By Frank Hurtte
River Heights Consulting
Good old Friday the 13th! It was a personal tipping point, the day I came to the realization the Coronavirus thing was going from bad to worse. For an Iowa-based guy, watching the whole thing unfold on TV, I realized things were troubling in New York, Seattle, and a few other cities. But for residents of small-town America, it was difficult to gage whether Coronavirus was media hype or real. Then it turned real. Within minutes every store in the country was stripped of their toilet paper supply, not to mention every kind of canned good. Fortunately, the beer people have a solid supply chain.
Early the next Monday, my phone and email lit up; friends, colleagues, clients and acquaintances all pushing out trying to discover the situation in other parts of the country. We chatted, tried to find something comparable in our lifetime, and we postulated on the future. Despite surviving three hurricanes, a tropical storm in New Orleans (AHTD 2002), a couple of massive floods, and a minor earthquake, I really had nothing to compare the situation against. Nor did any of them. In the end, we promised to keep in touch.
After week one, here’s what we discovered
Distributors are exercising great caution around their people. Nearly all have asked their sellers to work from their home offices. Inside sales teams are either working from home or scattered throughout the facility to maximize social distancing. Shipping and receiving people are still working but under strict orders to wash hands often. Management is bouncing from place to place, pulling their hair, keeping things moving, and wondering what will happen next.
Some of the big companies, like the automotive, have closed operations. Most are restricting visitors except for essential services. Everyone is thinking about safety, sanitation, and remaining virus free.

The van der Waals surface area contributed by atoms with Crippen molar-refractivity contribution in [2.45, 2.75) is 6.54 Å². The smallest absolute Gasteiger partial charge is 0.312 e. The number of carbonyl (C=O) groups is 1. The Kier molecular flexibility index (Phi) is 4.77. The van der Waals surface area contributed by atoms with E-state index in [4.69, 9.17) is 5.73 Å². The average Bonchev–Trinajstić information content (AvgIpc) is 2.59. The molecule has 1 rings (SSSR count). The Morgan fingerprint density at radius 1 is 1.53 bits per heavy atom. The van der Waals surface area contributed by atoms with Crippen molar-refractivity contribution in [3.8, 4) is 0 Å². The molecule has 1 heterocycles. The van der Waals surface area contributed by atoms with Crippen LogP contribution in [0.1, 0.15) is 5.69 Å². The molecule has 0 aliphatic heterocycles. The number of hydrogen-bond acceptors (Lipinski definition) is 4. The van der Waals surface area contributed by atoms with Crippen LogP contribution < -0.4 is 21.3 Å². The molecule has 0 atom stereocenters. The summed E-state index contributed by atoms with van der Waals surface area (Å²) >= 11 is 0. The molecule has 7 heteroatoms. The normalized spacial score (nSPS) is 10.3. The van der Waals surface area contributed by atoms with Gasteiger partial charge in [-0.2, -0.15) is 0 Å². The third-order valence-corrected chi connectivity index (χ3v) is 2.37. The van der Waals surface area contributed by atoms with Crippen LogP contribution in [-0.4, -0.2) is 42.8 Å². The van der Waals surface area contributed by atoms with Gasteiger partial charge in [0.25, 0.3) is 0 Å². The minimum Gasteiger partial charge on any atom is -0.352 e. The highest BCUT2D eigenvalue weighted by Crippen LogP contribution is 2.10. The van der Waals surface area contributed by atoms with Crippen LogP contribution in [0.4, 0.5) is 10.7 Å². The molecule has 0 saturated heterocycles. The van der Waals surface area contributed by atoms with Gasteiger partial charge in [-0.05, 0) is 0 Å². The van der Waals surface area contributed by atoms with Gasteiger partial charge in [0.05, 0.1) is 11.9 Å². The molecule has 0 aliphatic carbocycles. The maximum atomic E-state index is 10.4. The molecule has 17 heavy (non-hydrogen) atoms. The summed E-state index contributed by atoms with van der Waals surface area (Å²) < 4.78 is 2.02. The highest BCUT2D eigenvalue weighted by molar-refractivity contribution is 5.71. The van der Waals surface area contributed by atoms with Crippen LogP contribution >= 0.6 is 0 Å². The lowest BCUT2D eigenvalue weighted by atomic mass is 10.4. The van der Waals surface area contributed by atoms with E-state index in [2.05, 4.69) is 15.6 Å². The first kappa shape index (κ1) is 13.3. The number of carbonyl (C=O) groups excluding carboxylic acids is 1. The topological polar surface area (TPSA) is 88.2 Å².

But some big questions remain
During the first week of the shutdown, invoicing at most distributors remained solid. Despite, or perhaps because of the COVID-19 related closures, some distributors saw solid in-coming orders last week. But what happens next?
Now is the time for networking, and
now is the time for all of us to apply the power of AHTD.
Rather than relying on data from our own territory, let us to band together to broaden our scope and better understand the North American market dynamics. To that end, AHTD will conduct a weekly survey of business conditions and will share that information back to the group.
The surveys will be short and will cover the points important to the AHTD family. I will be working closely with the AHTD team to tailor the questions and will provide color commentary along the way. Everything you provide will be
100 percent confidential and anonymous
in our weekly updates and articles.
If ever there was a time to take a three minute for a survey, it is now.